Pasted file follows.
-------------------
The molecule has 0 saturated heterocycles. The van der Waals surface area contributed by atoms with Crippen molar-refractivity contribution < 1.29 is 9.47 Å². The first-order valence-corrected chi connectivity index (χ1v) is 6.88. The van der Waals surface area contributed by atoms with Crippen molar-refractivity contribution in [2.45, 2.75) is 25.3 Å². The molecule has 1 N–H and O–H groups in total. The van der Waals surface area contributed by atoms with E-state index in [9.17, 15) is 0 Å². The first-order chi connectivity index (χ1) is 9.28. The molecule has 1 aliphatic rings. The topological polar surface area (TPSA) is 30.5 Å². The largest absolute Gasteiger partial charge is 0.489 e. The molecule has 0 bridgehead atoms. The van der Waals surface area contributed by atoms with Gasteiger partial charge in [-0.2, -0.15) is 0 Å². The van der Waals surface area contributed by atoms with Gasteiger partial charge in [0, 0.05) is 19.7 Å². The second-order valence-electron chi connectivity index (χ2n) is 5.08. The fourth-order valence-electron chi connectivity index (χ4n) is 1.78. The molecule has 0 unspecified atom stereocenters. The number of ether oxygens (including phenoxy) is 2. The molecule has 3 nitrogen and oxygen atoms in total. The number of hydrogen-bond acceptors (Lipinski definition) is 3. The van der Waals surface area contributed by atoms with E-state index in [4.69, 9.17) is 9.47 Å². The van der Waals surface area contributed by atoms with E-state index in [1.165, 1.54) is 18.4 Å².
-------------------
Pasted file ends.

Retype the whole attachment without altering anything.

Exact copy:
The molecule has 0 saturated heterocycles. The van der Waals surface area contributed by atoms with Crippen molar-refractivity contribution < 1.29 is 9.47 Å². The first-order valence-corrected chi connectivity index (χ1v) is 6.88. The van der Waals surface area contributed by atoms with Crippen molar-refractivity contribution in [2.45, 2.75) is 25.3 Å². The molecule has 1 N–H and O–H groups in total. The van der Waals surface area contributed by atoms with E-state index in [9.17, 15) is 0 Å². The first-order chi connectivity index (χ1) is 9.28. The molecule has 1 aliphatic rings. The topological polar surface area (TPSA) is 30.5 Å². The largest absolute Gasteiger partial charge is 0.489 e. The molecule has 0 bridgehead atoms. The van der Waals surface area contributed by atoms with Gasteiger partial charge in [-0.2, -0.15) is 0 Å². The van der Waals surface area contributed by atoms with Gasteiger partial charge in [0, 0.05) is 19.7 Å². The second-order valence-electron chi connectivity index (χ2n) is 5.08. The fourth-order valence-electron chi connectivity index (χ4n) is 1.78. The molecule has 0 unspecified atom stereocenters. The number of ether oxygens (including phenoxy) is 2. The molecule has 3 nitrogen and oxygen atoms in total. The number of hydrogen-bond acceptors (Lipinski definition) is 3. The van der Waals surface area contributed by atoms with E-state index in [4.69, 9.17) is 9.47 Å². The van der Waals surface area contributed by atoms with E-state index in [1.165, 1.54) is 18.4 Å².